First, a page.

Here's a video demonstrating the magnetic encoder calibration routine.
There are two reasons for this calibration routine:
The first reason is to correct for the magnetic encoder's linearity. The second reason is to relate encoder position to motor phase angle. More on that below.
The AS5047 claims to have a resolution of 14 bits or about 0.02 degrees. This is true... but it is only accurate out of the box to about +/- 1 degree. Not so good. From the datasheet:
It turns out that this non linearity manifests itself as a very repeatable sinusoidal error with a period of 180 degrees. (Observed through experimentation... graph coming shortly).
Our calibration routine compensates for this by stepping through well known positions and recording the encoder count. Stepper motor full steps are a fairly accurate position reference. Most manufacturers guarantee accuracy to at least better than 5% (5% of 1.8 degree step is 0.09 degree, worst case).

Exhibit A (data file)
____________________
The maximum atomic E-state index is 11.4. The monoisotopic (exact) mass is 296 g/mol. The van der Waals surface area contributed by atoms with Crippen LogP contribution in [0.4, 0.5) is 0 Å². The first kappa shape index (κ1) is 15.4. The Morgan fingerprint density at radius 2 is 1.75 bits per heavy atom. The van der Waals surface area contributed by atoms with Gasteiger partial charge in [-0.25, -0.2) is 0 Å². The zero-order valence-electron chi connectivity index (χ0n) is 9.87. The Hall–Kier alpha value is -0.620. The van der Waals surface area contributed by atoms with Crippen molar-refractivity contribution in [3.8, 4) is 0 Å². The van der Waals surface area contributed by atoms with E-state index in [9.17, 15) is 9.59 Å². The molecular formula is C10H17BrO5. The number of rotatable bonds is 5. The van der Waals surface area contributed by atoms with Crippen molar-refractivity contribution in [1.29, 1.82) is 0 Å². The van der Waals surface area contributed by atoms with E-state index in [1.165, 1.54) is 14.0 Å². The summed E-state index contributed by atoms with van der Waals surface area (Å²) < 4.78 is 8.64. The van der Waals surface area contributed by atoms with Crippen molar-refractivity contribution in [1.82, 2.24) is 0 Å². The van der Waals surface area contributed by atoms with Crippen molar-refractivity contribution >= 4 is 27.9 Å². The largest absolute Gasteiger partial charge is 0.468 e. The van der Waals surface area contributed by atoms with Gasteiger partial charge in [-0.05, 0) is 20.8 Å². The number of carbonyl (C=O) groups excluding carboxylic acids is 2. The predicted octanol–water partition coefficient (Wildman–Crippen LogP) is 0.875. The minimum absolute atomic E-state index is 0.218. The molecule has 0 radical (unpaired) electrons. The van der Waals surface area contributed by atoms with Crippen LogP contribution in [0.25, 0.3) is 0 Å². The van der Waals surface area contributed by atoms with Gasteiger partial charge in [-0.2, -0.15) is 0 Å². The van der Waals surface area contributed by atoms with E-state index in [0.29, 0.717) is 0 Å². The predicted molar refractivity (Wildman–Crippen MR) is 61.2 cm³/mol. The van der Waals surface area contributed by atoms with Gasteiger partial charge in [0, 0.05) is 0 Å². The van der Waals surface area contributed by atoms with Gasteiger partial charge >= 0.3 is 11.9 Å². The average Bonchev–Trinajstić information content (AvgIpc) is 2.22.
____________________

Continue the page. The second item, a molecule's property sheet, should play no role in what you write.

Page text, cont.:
We now know the encoder counts at reference positions and can interpolate between each step and create a lookup table.
This technique has the advantage that it automatically relates encoder angle to motor phase angle, so they can never be misaligned!
I'll post some more details and data that I've collected here shortly... I'm on the road, away from my lab computer.
Here is a plot that shows the angular error of a AS5145 sensor (one revolution). This is an old plot from our first prototype. The discretization noise is much worse here since it is only a 12 bit sensor. You can clearly see that the sinusoidal error is very repeatable though. I'll upload the most current data asap.